Proclamation

Thomasville Mayor Jay Flowers presents a proclamation to Ucher Dent honoring her for her efforts in staging the annual Juneteenth celebration.

THOMASVILLE — The city’s Juneteenth celebration resulted in the city council honoring its driving force.

Thomasville Mayor Jay Flowers presented Ucher Dent with a proclamation honoring her for her work in putting together the Juneteenth event.

“You really spearheaded that,” Flowers said. “It was quite a celebration. We appreciate you and all the effort you put into it and we look forward for the city and all the citizens of Thomasville celebrating after all the effort you’ve put forth.” 

Flowers proclamation also encouraged “all citizens this year and in future years to reflect and embrace on our shared journey of freedom.”

President Abraham Lincoln issued the Emancipation Proclamation on January 1, 1863, declaring all persons held in slavery shall be free. Maj. Gen. Gordon Granger’s reading of General Order No. 3 in Galveston, Texas, on June 19, 1865, brought the news of the end of the war and the end of slavery.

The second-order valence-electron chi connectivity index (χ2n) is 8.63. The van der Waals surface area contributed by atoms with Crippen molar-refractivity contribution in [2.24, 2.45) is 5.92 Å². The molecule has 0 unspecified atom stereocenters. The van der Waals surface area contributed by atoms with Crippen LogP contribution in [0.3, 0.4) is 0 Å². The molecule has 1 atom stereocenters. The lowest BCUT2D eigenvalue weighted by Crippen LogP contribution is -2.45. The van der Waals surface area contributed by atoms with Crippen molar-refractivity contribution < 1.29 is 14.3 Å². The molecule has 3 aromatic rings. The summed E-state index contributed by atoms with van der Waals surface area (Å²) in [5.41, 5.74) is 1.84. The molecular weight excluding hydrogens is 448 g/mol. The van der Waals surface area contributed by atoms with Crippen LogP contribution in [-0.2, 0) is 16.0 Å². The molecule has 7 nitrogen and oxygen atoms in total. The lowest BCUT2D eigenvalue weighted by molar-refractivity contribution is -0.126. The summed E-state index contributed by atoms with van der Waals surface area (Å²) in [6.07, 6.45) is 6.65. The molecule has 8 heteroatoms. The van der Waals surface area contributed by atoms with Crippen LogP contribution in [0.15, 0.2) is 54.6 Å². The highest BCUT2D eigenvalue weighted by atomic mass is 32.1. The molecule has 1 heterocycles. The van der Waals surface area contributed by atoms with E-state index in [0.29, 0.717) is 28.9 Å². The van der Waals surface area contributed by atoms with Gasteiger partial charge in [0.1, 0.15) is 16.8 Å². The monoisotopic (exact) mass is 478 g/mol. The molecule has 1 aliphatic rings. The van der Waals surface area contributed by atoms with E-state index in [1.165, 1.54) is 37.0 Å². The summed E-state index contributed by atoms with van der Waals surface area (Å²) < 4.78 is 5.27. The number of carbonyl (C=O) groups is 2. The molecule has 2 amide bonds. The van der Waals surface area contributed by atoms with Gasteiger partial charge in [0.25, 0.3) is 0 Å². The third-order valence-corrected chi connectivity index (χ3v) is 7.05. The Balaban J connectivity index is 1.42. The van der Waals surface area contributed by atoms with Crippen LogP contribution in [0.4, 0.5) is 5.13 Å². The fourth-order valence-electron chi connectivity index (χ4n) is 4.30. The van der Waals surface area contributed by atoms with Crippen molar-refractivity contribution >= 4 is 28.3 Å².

Juneteenth, Mayor Flowers noted, is the oldest known celebration honoring the end of slavery. In 1996, the first legislation to recognize Juneteenth Independence Day was introduced. 

The City of Thomasville made it a recognized holiday for the city in May 2021.

Lucinda Brown, president of the Thomas County NAACP, thanked Dent for all her work in putting the Juneteenth celebration together and the city for its support.

“We really do appreciate everything the City of Thomasville did during out Juneteenth celebration,” she said, “and we truly appreciate this young lady right here. It was not easy. It was hot. But we were there. The people enjoyed it. Everything was positive about the Juneteenth event.”

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